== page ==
• Variable costs: these are costs that vary with business activity, or usage, such as telecoms charges or disk storage. Because variable costs are usually driven by decisions or events outside of IT control – eg, changes in BU usage policies, or a peak in customer service activity following a product launch – they are more difficult to plan and manage.

Fixed and variable costs are useful from an overall perspective in terms of pricing and negotiations, but they don’t help in understanding who or what is driving the totals. It is therefore useful to be able to assign these costs directly or indirectly to a customer or an activity, so as to help justify IT expenditure, facilitate pricing or explore opportunities for cheaper alternatives:

  • Direct costs: these are the portions of the fixed or variable costs that can be directly attributed to a cost centre, activity or customer. Examples include dedicated hardware, software or application support costs.
  • Indirect costs: these are the portions of the fixed or variable costs that cannot be directly attributed to a cost centre or an activity – eg, shared infrastructure and network services. Such costs have to be apportioned or allocated based on criteria like number of users or BU revenue.

All costs, fixed or variable, direct or indirect, are ultimately classified as either capital costs or operational costs:

  • Capital costs: more commonly known as capex (short for capital expenditure), this represents the substantial assets of the company, like plant, property, equipment – and IT systems. Capital costs figure in the balance sheet the year in which the asset is acquired, and are depreciated as expenses in the P&L during its useful life. Capex in essence pushes out expenditure incurred today to subsequent years, thus making the current year look “better” (which is why most CIOs like it…). It is therefore closely monitored by the CFO, lenders and financial markets – eg, via the capex-to-sales ratio – though clearly not closely enough to prevent a major telco of creative accounting fame from incorrectly capitalizing $3.8b of expenses to make its 2001 and 2002 numbers look better (what has the WorldCom to…?).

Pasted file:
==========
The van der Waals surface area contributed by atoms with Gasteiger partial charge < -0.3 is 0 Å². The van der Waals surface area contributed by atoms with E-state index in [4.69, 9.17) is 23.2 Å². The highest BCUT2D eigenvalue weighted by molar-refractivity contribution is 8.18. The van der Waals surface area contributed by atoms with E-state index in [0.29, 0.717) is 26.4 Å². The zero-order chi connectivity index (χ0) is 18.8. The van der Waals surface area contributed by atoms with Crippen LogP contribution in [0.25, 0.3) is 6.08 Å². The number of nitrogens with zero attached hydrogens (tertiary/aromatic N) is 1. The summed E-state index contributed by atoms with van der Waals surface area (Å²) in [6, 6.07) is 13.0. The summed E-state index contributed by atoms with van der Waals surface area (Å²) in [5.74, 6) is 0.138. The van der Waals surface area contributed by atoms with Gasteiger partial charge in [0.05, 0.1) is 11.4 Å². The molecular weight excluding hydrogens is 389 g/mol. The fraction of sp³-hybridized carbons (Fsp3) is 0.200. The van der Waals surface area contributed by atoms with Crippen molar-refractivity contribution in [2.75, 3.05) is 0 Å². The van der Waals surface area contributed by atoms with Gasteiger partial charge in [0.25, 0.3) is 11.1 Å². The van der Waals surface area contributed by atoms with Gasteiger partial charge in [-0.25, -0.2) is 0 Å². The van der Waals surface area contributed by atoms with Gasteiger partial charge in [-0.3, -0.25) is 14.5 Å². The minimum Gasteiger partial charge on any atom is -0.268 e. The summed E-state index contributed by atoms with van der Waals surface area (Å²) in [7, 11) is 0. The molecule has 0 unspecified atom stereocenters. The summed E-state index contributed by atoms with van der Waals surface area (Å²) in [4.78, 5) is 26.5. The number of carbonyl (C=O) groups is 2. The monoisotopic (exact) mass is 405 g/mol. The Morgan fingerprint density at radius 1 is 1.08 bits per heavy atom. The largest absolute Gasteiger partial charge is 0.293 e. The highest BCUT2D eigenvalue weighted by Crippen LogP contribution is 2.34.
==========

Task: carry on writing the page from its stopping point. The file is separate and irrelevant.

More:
• Operational costs: more commonly known as opex (short for operational expenditure), this represents day-to-day running expenses whose effects can be measured within a short timeframe. Unlike an asset, an operational expense has no intrinsic value. It’s just that – a one-time expense. When companies go through a round of cost-cutting as explained at the start of Chapter 1, it’s usually the opex that’s being cut. This is what the CIO monitors closely each month in the IT financial reporting.

There are clear rules for what can be capitalized and what must remain an operating expense. This is explained in detail in Chapter 2 (Budgeting rules for capex vs opex).

The sum of capex and opex is called cash out, which is the “real money” that the company has to pay for goods and services, regardless of how it will be accounted for later.

Direct costs

Posted in Costs by mgentle on August 26, 2010

Direct costs: see Costs.


Posted in Costs by mgentle on August 26, 2010

Expenses: Operating expenses or opex. Sometimes used as a verb, as in “expensed”.

Fixed costs

Posted in Costs by mgentle on August 26, 2010

Fixed costs: see Costs.


Posted in Costs by mgentle on August 26, 2010

Forecast: actuals plus estimated remaining costs. The forecast is in essence a revised budget, based on better visibility on what’s really happening and is likely to happen next. The original budget will often have been defined at least six months beforehand, based on assumptions and estimates that almost always have to be adjusted as reality sets in.

A forecast should cover, at the very minimum, the rest of the financial year and, ideally, a rolling 12-month period (called a rolling forecast).

Indirect costs

Posted in Costs by mgentle on August 26, 2010

Indirect costs: see Costs.